Abortion Decisions and the Duty to Screen: Clinical, Ethical, and Legal Implications of Predictive Risk Factors of Post-Abortion Maladjustment

Issues in Law & Medicine, Summer 2004 | Go to article overview
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Abortion Decisions and the Duty to Screen: Clinical, Ethical, and Legal Implications of Predictive Risk Factors of Post-Abortion Maladjustment


David C. Reardon, Abortion Decisions and the Duty to Screen: Clinical, Ethical, and Legal Implications of Predictive Risk Factors of Post-Abortion Maladjustment, 20 J. CONTEMPORARY HEALTH L. & POLICY 33 (2003).

It is important to realize, from the very start, that the views, opinions, and priorities of the physicians and institutions that provide abortions will generally vary from those of the individual women they serve. Moreover, this difference in beliefs and philosophy may result in substantive differences in what women considering abortion expect and what abortion providers provide. These differences in expectations, interests, and views about abortion have a direct bearing on the subject of this article: the inadequate screening and counseling of women considering abortion.

Women seeking abortions are seldom being evaluated for risk factors that reliably predict higher rates of negative physical and psychological complications. Inadequate screening is a matter of negligence in two regards. First, the failure to screen for known risk factors means that the physician has neglected to develop an informed medical recommendation based on the individual woman's unique risk factors and circumstances. Since the counsel the physician gives the woman does not include information about known risk factors, it is not properly grounded on medical evidence. second, inadequate screening is the direct cause of inadequate disclosure of risks to the woman. When women are not informed of the risk factors they possess and the negative outcomes associated with those particular factors, their consent is uninformed.

For example, using just five screening criteria-(1) a history of psychosocial instability; (2) a poor or unstable relationship with the male partner; (3) few friends; (4) a poor work pattern; and (5) failure to take contraceptive precautions-Elizabeth Belsey, et al., determined that sixty- eight percent of the 326 abortion patients she studied were at higher risk for negative reactions and should have been referred for more extensive counseling. Of this high risk group, seventy-two percent actually developed negative post-abortion reactions (guilt; regret; disturbance of marital, sexual, or interpersonal relationships; or difficulty in coping with day-to-day activities) during the three month follow-up period. The Belsey study is just one of at least thirty-four studies identifying statistically validated risk factors for emotional maladjustment to abortion.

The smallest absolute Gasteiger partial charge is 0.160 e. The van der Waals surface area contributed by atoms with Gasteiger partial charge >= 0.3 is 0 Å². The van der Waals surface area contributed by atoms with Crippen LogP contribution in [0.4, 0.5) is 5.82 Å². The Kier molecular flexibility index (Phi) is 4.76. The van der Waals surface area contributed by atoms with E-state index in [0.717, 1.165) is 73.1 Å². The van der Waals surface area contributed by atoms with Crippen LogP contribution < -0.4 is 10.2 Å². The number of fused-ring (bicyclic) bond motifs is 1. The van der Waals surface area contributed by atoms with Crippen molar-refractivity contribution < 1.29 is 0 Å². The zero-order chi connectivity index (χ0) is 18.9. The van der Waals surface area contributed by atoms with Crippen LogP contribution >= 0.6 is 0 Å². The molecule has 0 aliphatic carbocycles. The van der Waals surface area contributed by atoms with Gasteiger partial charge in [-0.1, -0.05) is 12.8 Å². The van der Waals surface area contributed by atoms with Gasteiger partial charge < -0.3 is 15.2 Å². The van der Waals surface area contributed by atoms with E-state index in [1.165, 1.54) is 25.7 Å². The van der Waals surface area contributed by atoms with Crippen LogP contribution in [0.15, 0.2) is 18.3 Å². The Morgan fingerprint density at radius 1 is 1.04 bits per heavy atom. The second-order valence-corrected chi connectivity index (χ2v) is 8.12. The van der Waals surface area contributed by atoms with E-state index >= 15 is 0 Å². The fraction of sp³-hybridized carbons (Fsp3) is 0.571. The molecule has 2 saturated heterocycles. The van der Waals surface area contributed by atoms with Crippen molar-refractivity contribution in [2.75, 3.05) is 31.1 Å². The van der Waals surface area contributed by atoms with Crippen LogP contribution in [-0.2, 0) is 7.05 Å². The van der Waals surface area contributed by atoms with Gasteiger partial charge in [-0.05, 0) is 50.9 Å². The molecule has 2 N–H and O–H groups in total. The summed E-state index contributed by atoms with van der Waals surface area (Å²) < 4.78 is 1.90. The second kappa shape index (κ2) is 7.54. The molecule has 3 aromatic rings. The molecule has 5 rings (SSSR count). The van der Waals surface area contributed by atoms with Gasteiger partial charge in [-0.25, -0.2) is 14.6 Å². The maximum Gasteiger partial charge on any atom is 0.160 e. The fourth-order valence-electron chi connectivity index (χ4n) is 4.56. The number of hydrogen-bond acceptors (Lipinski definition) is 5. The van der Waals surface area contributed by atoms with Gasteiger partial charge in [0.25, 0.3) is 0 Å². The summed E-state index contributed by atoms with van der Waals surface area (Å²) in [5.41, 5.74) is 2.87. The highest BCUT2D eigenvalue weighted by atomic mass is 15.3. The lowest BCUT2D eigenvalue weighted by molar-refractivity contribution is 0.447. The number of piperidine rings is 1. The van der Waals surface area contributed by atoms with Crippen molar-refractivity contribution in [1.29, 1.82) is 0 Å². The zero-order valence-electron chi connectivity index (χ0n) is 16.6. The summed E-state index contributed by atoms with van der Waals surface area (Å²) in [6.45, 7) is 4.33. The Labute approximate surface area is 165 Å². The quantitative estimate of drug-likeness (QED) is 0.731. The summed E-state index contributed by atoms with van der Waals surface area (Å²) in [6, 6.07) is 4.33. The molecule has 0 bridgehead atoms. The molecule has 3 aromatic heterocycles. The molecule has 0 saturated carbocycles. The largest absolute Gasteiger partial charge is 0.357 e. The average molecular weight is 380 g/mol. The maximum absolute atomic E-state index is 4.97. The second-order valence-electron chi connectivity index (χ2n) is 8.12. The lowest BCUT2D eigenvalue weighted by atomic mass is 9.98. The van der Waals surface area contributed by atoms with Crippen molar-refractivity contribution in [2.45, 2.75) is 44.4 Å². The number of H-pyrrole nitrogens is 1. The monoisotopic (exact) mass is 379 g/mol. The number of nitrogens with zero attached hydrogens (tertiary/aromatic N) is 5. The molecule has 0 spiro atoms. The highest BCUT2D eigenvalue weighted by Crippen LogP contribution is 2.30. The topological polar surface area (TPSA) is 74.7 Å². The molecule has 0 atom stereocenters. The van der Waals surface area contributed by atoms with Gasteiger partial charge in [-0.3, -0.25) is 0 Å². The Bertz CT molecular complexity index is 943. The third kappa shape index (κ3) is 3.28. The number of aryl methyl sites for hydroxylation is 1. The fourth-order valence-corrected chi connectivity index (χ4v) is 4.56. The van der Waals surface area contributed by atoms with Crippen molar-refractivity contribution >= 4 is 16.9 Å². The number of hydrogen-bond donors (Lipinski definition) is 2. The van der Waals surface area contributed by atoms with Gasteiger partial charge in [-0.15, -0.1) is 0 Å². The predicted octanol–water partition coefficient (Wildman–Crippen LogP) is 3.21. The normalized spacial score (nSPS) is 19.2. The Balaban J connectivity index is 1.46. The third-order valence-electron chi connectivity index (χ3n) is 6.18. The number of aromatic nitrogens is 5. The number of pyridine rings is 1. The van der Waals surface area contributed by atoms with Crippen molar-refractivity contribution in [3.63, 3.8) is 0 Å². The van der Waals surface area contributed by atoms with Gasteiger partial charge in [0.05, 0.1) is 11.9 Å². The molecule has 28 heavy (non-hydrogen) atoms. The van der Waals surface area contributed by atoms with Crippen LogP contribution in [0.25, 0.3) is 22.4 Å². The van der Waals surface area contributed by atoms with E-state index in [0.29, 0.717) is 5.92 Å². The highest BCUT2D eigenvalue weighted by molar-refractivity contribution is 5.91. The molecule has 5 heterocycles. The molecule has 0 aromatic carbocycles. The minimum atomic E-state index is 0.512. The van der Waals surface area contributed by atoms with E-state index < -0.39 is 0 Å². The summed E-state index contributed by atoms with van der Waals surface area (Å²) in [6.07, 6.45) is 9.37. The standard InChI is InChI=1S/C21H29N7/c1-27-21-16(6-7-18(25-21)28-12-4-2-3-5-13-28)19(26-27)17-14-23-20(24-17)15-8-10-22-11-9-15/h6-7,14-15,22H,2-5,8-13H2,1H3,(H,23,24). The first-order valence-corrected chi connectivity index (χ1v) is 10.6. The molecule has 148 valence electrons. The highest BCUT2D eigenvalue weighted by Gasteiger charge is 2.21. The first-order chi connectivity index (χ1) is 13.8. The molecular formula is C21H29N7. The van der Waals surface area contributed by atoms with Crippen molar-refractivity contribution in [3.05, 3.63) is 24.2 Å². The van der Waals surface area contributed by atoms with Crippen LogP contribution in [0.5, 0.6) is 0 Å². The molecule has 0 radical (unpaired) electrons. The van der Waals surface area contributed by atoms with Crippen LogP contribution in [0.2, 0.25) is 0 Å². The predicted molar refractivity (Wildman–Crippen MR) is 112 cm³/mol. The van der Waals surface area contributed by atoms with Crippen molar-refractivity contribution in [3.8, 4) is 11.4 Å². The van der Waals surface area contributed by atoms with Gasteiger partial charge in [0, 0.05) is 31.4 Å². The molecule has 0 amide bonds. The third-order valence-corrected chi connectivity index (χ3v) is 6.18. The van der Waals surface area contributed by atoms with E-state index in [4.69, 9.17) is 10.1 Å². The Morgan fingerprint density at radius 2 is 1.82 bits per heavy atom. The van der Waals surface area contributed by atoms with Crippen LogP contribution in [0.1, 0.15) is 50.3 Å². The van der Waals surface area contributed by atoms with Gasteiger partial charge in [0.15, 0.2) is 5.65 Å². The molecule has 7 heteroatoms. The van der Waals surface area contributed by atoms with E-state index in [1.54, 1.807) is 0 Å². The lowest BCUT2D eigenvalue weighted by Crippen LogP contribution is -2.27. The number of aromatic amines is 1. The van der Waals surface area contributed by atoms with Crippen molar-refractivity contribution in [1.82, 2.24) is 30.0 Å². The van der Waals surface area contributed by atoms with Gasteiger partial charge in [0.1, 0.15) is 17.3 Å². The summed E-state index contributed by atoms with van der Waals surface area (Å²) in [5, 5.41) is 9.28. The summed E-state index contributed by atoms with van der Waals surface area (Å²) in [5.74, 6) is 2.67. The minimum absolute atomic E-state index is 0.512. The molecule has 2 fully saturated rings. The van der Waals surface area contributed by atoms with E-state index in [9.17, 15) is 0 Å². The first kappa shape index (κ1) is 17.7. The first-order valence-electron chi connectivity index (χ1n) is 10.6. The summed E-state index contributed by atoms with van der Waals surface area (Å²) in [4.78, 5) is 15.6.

The need for full disclosure of risk factors and their associated risks is especially important because many abortion patients are ambivalent about their choices in the first place. In some surveys, as many as eighty percent have stated they would have kept their pregnancies under better circumstances or if they were supported to do so by their significant others. Because the initial decision to abort is often tentative, or even made solely to please others, information about risks may be exactly what a woman is looking for as an excuse to keep her child when everyone else is pressuring her into an unwanted abortion.

Full disclosure is important because reports of inadequate, inaccurate, or biased counseling are statistically associated with reports of more frequent and more severe negative psychological reactions post-abortion. Proper screening and full disclosure reduce the risk that the patient will subsequently feel that: (1) she is "alone" in feeling negative reactions that "no one else feels"; (2) she was ill-prepared for the adjustments that must follow an abortion; or (3) she was exploited by "abortion profiteers" who hid the full truth from her in a time of crisis and confusion.

In every other area of medicine, patients are familiar with the experience of being screened for risk factors prior to treatment. As a result, women seeking abortions may naturally assume that their abortion counselors will be screening them for any known risk factors.

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